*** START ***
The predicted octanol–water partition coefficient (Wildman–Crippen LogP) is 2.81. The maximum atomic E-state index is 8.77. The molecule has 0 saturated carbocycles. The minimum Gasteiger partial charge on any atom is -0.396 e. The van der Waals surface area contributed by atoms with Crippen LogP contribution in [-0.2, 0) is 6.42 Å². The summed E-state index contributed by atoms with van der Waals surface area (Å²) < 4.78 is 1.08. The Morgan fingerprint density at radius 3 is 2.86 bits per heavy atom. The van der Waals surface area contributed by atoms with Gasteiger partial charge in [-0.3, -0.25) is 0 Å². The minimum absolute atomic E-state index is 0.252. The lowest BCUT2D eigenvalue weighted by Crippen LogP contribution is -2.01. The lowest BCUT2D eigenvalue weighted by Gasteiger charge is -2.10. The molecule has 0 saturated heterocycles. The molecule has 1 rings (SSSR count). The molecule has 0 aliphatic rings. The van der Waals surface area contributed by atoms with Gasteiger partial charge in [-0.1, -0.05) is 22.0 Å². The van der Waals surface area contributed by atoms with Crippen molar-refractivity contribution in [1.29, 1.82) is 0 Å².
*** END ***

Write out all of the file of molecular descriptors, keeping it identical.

The predicted octanol–water partition coefficient (Wildman–Crippen LogP) is 2.81. The maximum atomic E-state index is 8.77. The molecule has 0 saturated carbocycles. The minimum Gasteiger partial charge on any atom is -0.396 e. The van der Waals surface area contributed by atoms with Crippen LogP contribution in [-0.2, 0) is 6.42 Å². The summed E-state index contributed by atoms with van der Waals surface area (Å²) < 4.78 is 1.08. The Morgan fingerprint density at radius 3 is 2.86 bits per heavy atom. The van der Waals surface area contributed by atoms with Gasteiger partial charge in [-0.3, -0.25) is 0 Å². The minimum absolute atomic E-state index is 0.252. The lowest BCUT2D eigenvalue weighted by Crippen LogP contribution is -2.01. The lowest BCUT2D eigenvalue weighted by Gasteiger charge is -2.10. The molecule has 0 saturated heterocycles. The molecule has 1 rings (SSSR count). The molecule has 0 aliphatic rings. The van der Waals surface area contributed by atoms with Gasteiger partial charge in [-0.1, -0.05) is 22.0 Å². The van der Waals surface area contributed by atoms with Crippen molar-refractivity contribution in [1.29, 1.82) is 0 Å².